COP26: UK proposes new date for delayed climate change summit

Related Topics
Image source, SEC
Image caption,
The original venue - Scottish Events Campus in Glasgow - was turned into a temporary hospital in response to coronavirus

The UK Government has proposed delaying the UN climate change conference COP26 by a year.

It is understood ministers have put forward new dates for the talks to begin on 1 - 12 November 2021.

The event, at Glasgow's SEC, has been postponed from this November because of the coronavirus pandemic.

A meeting of the UN's climate body, the UNFCCC, is being held later this week where the proposal for the rescheduled conference will be discussed.

In a letter to UN member states, seen by the PA news agency, the UK cabinet office has proposed the new date. Although the letter does not specifically mention Glasgow as the venue, a commitment was made to the city to retain the location.

Dozens of world leaders were due to attend the gathering - the most important round of talks since the global Paris Agreement to tackle climate change was secured in 2015.


By Kevin Keane, BBC Scotland environment correspondent

This has come as no surprise to those who understand how UN climate conferences work.

Since the Paris agreement, the annual gathering has been seeking to further the international commitment to limit global temperature rises.

But that work doesn't just happen in the scheduled two weeks where delegates gather at cities around the world, in this case Glasgow.

International diplomacy by the next host nation - the UK for COP26 - begins the moment the gavel comes down on the previous COP.

Without it, there would be very little progress and with minds so heavily focused on tackling Covid-19 this other crisis - the climate one - has taken a bit of a back seat.

Plus, countries will need to understand what their starting position is with economies being crushed by the pandemic.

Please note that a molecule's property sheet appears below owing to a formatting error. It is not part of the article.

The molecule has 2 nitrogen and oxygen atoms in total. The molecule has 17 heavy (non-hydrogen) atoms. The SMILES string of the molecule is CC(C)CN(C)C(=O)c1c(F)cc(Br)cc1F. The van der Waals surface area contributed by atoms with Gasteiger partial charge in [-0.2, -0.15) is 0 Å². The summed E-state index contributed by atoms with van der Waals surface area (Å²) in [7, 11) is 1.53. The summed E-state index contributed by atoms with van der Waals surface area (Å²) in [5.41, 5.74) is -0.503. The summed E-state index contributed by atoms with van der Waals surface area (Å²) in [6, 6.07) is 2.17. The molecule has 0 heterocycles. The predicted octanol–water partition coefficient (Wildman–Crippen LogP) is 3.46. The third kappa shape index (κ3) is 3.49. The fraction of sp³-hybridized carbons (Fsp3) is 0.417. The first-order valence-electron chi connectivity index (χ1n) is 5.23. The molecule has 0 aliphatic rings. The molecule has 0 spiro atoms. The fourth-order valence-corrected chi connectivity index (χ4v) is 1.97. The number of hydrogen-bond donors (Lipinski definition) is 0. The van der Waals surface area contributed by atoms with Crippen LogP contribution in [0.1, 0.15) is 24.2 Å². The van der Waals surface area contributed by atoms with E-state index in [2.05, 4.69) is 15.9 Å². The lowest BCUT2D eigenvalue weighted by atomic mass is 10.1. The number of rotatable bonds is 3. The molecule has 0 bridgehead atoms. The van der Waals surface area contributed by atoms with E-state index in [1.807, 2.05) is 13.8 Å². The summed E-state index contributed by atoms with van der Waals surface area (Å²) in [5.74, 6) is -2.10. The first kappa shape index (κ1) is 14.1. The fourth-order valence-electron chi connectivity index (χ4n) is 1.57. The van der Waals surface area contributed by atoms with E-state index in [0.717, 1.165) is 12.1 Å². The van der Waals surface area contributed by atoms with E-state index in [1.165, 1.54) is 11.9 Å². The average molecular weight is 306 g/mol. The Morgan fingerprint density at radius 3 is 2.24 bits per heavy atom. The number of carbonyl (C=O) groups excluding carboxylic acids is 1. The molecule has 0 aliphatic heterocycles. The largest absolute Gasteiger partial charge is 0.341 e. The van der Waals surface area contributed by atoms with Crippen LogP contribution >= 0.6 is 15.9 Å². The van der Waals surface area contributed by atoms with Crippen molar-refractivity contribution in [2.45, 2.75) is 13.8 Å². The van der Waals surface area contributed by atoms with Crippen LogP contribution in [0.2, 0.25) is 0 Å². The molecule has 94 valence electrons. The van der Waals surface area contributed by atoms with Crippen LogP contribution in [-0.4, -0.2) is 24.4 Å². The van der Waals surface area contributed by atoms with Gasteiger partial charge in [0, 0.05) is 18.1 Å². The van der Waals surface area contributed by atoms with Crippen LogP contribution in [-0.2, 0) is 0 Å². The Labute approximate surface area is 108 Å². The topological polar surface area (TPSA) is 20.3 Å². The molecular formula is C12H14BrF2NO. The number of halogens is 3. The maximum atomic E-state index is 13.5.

Many world leaders are talking of a "green recovery" and so allowing this breathing space might be beneficial to the long term climate cause.

This year marks the date by which countries are expected to come forward with stronger emissions cuts to meet the goals of the deal.

Plans submitted so far put the world on a pathway towards more than 3C of warming, though the Paris Agreement commits countries to curb temperatures to 1.5C or 2C above pre-industrial levels to avoid the worst impacts of climate change.

The BBC is not responsible for the content of external sites.View original tweet on Twitter

But with countries around the world grappling with coronavirus, and many putting citizens in lockdown, governments have prioritised the immediate global health crisis.

Since the pandemic took hold, greenhouse gas emissions have dropped sharply as industry and transport have been curtailed, but experts have warned that pollution will soon bounce back without climate action.

Image source, Getty Images
Image caption,
Boris Johnson said the summit would be held in Glasgow when he formally launched COP26 alongside Sir David Attenborough

There have been warnings that the climate crisis has not gone away in the face of Covid-19.

And there have been widespread calls on governments to ensure the economy recovery from the pandemic is "green", investing in areas such as renewables, home insulation, public transport and cycling and tree planting to boost jobs and improve lives.

Richard Black, director of the Energy and Climate Intelligence Unit (ECIU), said: "The UK's proposed new dates for COP26 probably make sense given the realities of how Covid-19 is unfolding across the world, but what will surprise some is that despite saying 'ambition must continue', the proposal doesn't specify sticking to the schedule of the Paris Agreement.

"Governments specifically committed in the Paris Agreement to deliver enhanced carbon-cutting pledges, long-term decarbonisation strategies and 100 billion US dollars (£81 bn) per year in financial assistance 'by 2020', not 'by COP26', and that remains the ambition of the poorest and most vulnerable nations; so we'll see if this omission in the UK proposal becomes a bone of contention during this week's discussions."

More on this story